top of page

a yogini's approach to a distribution audit

Updated: May 15, 2021

by: suzanne swafford, CRME

Oh, what excitement a new trend inspires!

In yoga, the trends range on Yoga HiiT fusion, Broga, Arial Yoga. “Competitive yoga” is even a new phrase gaining surprising traction. WHAT? Yoga is inherently personal and decidedly non-competitive, as a moving meditation practice.

In hotels, our tendency is to find the new trend, be ahead of the curve, and search widely for that new package gimmick. All of this for the sake of booking one more room or scooping the competition. Just look at brand partnerships with cleaning companies over the past few months in response to COVID-19, or the race to provide guest rooms as private offices for those weary of staying home.

Yet, like Goat Yoga, we see these trends adopted by all, then losing steam quickly.


We are often quick to forget the tried-and-true things that produce results.

A Distribution Audit can be likened to the simplicity of a Downward Facing Dog, for example. One of the most widely known poses, yet it is also one of the most productive ways of facilitating use of your entire body. The same applies to a distribution audit, that is often viewed as a tedious and mundane process. However, revisiting basics and digging into the details of how your inventory is set up and displayed among the various channels and the connectivity back to your Central Reservations System (CRS) can unlock revenue potential you did not even know was missing!


List all your distribution pathways and compare each to your Central Reservations System.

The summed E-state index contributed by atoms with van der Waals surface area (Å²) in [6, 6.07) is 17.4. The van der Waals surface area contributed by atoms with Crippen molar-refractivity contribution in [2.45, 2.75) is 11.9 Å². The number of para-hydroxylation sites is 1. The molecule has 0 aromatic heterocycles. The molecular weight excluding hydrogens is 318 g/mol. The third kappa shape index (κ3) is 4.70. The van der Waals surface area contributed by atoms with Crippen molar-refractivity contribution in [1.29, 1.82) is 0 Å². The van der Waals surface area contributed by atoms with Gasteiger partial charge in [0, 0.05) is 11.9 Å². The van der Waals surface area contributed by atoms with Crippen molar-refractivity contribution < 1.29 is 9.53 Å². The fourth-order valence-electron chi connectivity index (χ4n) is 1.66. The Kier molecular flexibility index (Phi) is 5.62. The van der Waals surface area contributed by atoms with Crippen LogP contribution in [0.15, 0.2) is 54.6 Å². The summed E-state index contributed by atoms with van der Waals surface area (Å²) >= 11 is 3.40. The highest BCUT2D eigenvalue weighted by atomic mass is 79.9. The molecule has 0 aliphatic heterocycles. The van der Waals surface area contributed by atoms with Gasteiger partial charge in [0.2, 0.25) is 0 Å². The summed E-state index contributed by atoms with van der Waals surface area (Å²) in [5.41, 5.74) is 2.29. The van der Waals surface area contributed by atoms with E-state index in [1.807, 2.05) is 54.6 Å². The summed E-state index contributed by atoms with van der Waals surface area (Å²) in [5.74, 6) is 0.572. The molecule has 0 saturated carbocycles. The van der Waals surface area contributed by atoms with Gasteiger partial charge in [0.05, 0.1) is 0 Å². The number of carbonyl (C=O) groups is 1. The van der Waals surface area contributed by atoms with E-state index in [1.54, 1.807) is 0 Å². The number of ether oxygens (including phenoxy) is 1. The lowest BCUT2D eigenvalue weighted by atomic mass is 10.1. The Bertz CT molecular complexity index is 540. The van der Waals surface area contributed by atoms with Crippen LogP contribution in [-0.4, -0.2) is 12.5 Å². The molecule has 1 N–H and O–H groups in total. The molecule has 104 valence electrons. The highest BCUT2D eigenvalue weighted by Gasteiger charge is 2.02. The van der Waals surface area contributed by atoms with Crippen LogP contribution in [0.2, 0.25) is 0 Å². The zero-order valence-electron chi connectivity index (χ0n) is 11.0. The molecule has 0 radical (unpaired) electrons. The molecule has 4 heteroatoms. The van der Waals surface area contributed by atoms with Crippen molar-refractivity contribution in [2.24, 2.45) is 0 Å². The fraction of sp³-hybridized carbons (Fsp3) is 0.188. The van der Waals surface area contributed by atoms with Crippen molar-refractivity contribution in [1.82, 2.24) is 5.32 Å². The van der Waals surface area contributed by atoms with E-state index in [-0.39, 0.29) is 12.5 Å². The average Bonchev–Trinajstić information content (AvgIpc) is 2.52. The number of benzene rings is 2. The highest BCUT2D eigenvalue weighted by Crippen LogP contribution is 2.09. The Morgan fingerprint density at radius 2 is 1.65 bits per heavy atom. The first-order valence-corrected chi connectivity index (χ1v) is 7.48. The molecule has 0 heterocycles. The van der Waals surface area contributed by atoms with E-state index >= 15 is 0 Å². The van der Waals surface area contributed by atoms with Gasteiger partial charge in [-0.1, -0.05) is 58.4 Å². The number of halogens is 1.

Then run a report from your Central Reservations System, and other Connected Systems to include:

  • Room types

  • Rate plans

  • Property Information

  • Pricing and Seasons

  • Distribution Channels

    • Property Management System

    • OTA’s and their various system connections, ie DHISCO, etc.

    • GDS Systems, including both Generic Rates and Business Transient Specific Rates

  • Compare each system’s data for consistency

  • Review interface channel mapping and connectivity in all systems

Test each channel in a live environment by shopping. Ensure that the following information is seamless throughout all channels:

  • Property information

  • Pricing

  • Rate and Room Type visibility



Just like the human body, connections among our various systems are inherently complex. There are many different systems that connect into our CRS in a variety of different fashions. Technology is very susceptible to human input error, and an occasional failure of a connection. For example, how often do you lose someone on a call, or does a web meeting freeze? Taking the time to compare system to system will identify and resolve an unknown failure. Ensuring that each connection is properly functioning is vital for continued revenue capture.


To truly maximize distribution, these audits must be done regularly on a schedule and spot checked in between. An audit should be completed at a minimum of twice per year, as well as ongoing spot checks by your revenue management consultant at least once a month. In my yoga practice, the way I revitalize my insight is to work with visiting teachers and attend workshops, providing me with a fresh eye and way to view my practice. With hotel and resort teams as lean as they are right now, engaging an outside resource dedicated to facilitating these timely endeavors, is a good way to ensure the day-to-day revenue driving focus does not falter and that the resources required to execute the audit are minimized.


As the audits progress, you will notice that system setup data is ever changing. Rate plans come and go, as do trends. System clean ups will always be necessary to stay ahead.

Remember, whether on your mat, or looking at three different monitors of data, take a step back from the trends, re-ground yourself into the basics occasionally to achieve truly magnificent results!


This article was originally published by HotelsMag on March 30, 2021.

7 views0 comments


bottom of page